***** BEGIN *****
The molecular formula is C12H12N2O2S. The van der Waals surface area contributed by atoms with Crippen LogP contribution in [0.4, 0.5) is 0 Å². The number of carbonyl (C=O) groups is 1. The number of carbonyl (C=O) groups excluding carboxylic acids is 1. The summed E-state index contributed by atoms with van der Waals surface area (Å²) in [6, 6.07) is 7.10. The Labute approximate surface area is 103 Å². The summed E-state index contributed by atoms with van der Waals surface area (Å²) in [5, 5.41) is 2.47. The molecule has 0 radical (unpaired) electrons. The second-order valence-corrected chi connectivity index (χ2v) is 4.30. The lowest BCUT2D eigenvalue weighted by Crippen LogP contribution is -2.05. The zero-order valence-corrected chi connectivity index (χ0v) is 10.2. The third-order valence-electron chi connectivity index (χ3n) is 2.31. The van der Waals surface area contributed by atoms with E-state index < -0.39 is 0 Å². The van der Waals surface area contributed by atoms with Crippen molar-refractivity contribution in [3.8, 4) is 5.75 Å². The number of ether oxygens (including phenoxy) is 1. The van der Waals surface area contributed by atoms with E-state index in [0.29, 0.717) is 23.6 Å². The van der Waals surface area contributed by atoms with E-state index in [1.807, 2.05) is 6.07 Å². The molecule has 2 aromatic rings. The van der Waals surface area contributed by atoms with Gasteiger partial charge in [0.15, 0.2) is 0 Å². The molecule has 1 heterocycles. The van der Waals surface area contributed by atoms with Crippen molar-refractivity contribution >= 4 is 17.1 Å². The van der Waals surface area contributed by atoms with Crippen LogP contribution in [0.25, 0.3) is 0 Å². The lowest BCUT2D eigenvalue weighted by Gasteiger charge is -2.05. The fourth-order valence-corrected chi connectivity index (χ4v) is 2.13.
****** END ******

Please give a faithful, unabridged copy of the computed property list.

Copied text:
The molecular formula is C12H12N2O2S. The van der Waals surface area contributed by atoms with Crippen LogP contribution in [0.4, 0.5) is 0 Å². The number of carbonyl (C=O) groups is 1. The number of carbonyl (C=O) groups excluding carboxylic acids is 1. The summed E-state index contributed by atoms with van der Waals surface area (Å²) in [6, 6.07) is 7.10. The Labute approximate surface area is 103 Å². The summed E-state index contributed by atoms with van der Waals surface area (Å²) in [5, 5.41) is 2.47. The molecule has 0 radical (unpaired) electrons. The second-order valence-corrected chi connectivity index (χ2v) is 4.30. The lowest BCUT2D eigenvalue weighted by Crippen LogP contribution is -2.05. The zero-order valence-corrected chi connectivity index (χ0v) is 10.2. The third-order valence-electron chi connectivity index (χ3n) is 2.31. The van der Waals surface area contributed by atoms with E-state index < -0.39 is 0 Å². The van der Waals surface area contributed by atoms with Crippen molar-refractivity contribution in [3.8, 4) is 5.75 Å². The number of ether oxygens (including phenoxy) is 1. The van der Waals surface area contributed by atoms with E-state index in [0.29, 0.717) is 23.6 Å². The van der Waals surface area contributed by atoms with E-state index in [1.807, 2.05) is 6.07 Å². The molecule has 2 aromatic rings. The van der Waals surface area contributed by atoms with Gasteiger partial charge in [0.15, 0.2) is 0 Å². The molecule has 1 heterocycles. The van der Waals surface area contributed by atoms with Crippen molar-refractivity contribution >= 4 is 17.1 Å². The van der Waals surface area contributed by atoms with Crippen LogP contribution in [0.25, 0.3) is 0 Å². The lowest BCUT2D eigenvalue weighted by Gasteiger charge is -2.05. The fourth-order valence-corrected chi connectivity index (χ4v) is 2.13.